- The International Theatre for Young Audiences Research Network (ITYARN) will research the value of performing arts and create knowledge about how many children have access to theatre and how the sector can expand this access;
- The International Inclusive Arts Network (IIAN) will support the work on inclusion, diversity, and representation;
- The Next Generation Network will synergise and expand the impact of the programmes directed towards emerging artists.
Support For Three Years
ASSITEJ International has been supported with this funding for three years (January 2022 – December 2024). Reapplying to the same funding strand may be possible after this period.
The total Project budget is approximately 837,000 EUR (932,000 USD). The Project is co-financed by the European Union, contributing approximately 669,000 EUR (750,000 USD) and by the Danish Arts Foundation, contributing 67,000 EUR (75,000 USD), over the three years.
TYA – A Unique Sector
The Culture strand of the ‘Creative Europe’ programme of the European Commission programme supports a wide range of cultural and creative sectors, including performing arts.
This is the first time Theatre for Young Audiences (TYA) is being supported among the European Cultural Networks funded by the ‘Creative Europe’ programme. The Project is designed to complement the existing cultural networks and to address TYA as a unique sector in its own right.
ASSITEJ International is a global Association, and the Project is designed to support TYA across all continents. This is achieved in the Project through a significant digital component to create global access to ASSITEJ International events, promote knowledge sharing across borders, publish global research, and support international activities taking place at the ASSITEJ Artistic Gatherings and ASSITEJ World Congress and Performing Arts Festival for Children & Young People events in Sweden, Serbia, and Cuba.
ASSITEJ International has appointed Dr Richard Johnson Sallis and Dr Jennifer Andersen from The Univeristy of Melbourne in Australia as external evaluators to assist the Executive Committee and Secretariat staff to examine to what extent the development of its network is building the collective resilience of the global Theatre & Performing Arts for Young Audiences sector.
Appointed to this position in August 2022, Richard and Jennifer will conduct the project evaluation on a rolling basis until the project concludes in December 2024. Together, they are examining aspects such as:
- The strategic direction of the Association;
- The development of new working modes and models within the Network;
- The new strand of research, data collection, and related advocacy in the project;
- The Organisation’s transition towards sustainability, in all its forms;
- The breadth and depth of ASSITEJ International member engagement and development;
- The extent to which ASSITEJ International creates a discernible ‘community of practice’.
They have alreay produced a baseline evaluation report (September 2022) and are working towards midline (December 2023) and endline (December 2024) evaluation reports. These documents act both as means of validating the accuracy of the project’s self-reporting as well as offering an independent assessment of progress towards network development goals.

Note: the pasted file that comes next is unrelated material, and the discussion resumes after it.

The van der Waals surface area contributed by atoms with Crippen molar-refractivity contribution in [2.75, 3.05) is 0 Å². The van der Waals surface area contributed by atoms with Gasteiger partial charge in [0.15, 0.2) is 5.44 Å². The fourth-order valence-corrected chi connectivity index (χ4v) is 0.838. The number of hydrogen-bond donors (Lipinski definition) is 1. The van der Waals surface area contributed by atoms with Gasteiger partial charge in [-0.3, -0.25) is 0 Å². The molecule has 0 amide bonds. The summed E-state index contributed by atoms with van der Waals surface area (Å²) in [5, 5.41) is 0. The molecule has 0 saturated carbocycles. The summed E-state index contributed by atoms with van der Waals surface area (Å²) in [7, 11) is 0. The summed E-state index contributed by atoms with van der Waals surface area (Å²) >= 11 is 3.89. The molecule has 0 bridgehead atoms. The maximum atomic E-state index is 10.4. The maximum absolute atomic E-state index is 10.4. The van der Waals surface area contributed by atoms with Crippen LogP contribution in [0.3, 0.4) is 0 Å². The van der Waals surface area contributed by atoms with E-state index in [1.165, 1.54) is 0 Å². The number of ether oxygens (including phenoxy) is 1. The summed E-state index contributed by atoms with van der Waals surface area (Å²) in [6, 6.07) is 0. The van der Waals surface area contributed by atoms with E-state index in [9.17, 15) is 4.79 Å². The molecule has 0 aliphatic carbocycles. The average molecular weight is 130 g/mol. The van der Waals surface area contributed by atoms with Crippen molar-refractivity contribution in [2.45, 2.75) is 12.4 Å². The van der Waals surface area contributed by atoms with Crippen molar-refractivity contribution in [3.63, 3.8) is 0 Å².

The University of Melbourne
Dr Richard Johnson Sallis is an internationally recognised expert in the area of research-based theatre, especially in regard to its application in education.
He is Head of Drama Education in The University of Melbourne’s Graduate School of Education (MGSE). He is also the immediate past Chair of the University of Melbourne Theatre Board and the co-editor of the MGSE publication, Journal of Artistic and Creative Education (JACE).
His particular research interests include drama/theatre education; drama for wellbeing; theatre history; theatre for young people; diversity and inclusion in teaching and learning; and initial teacher education.
He is a member of the International Association for Creative Arts in Education (IACAET), Drama/NZ, and the Australian Children’s Theatre Foundation. Richard is a life member of Drama Victoria and is a recipient of the Drama Australia President’s Award for outstanding contribution to drama/theatre education. He also has affiliations with IDEA (International Drama and Theatre in Education Association), IDIERI (International Drama In Education Research Institute), Arena Theatre Company, and the Victorian Curriculum and Assessment Authority (VCAA).
His research has garnered a number of awards including the Freda Cohen Award for the ‘Most meritorious Masters thesis in education’, the ‘Fred Knight Research Scholarship’, and the American Alliance for Theatre Education’s (AATE) Distinguished Dissertation Award for his PhD entitled, ‘The Drama of Boys: an ethnographic study and its performance’.
The University of Melbourne
Dr Jennifer Andersen is a theatre maker, arts educator, lecturer, and researcher at the Melbourne Graduate School of Education, The University of Melbourne. Her research focuses on out-of-school programs led by museum educators, artists, and actors, as well as the impact of these programs on child and family engagement. She brings many years of experience as an actor, theatre maker, and facilitator of community arts experiences with her theatre making practice centred around creative exchanges with children and families in community settings.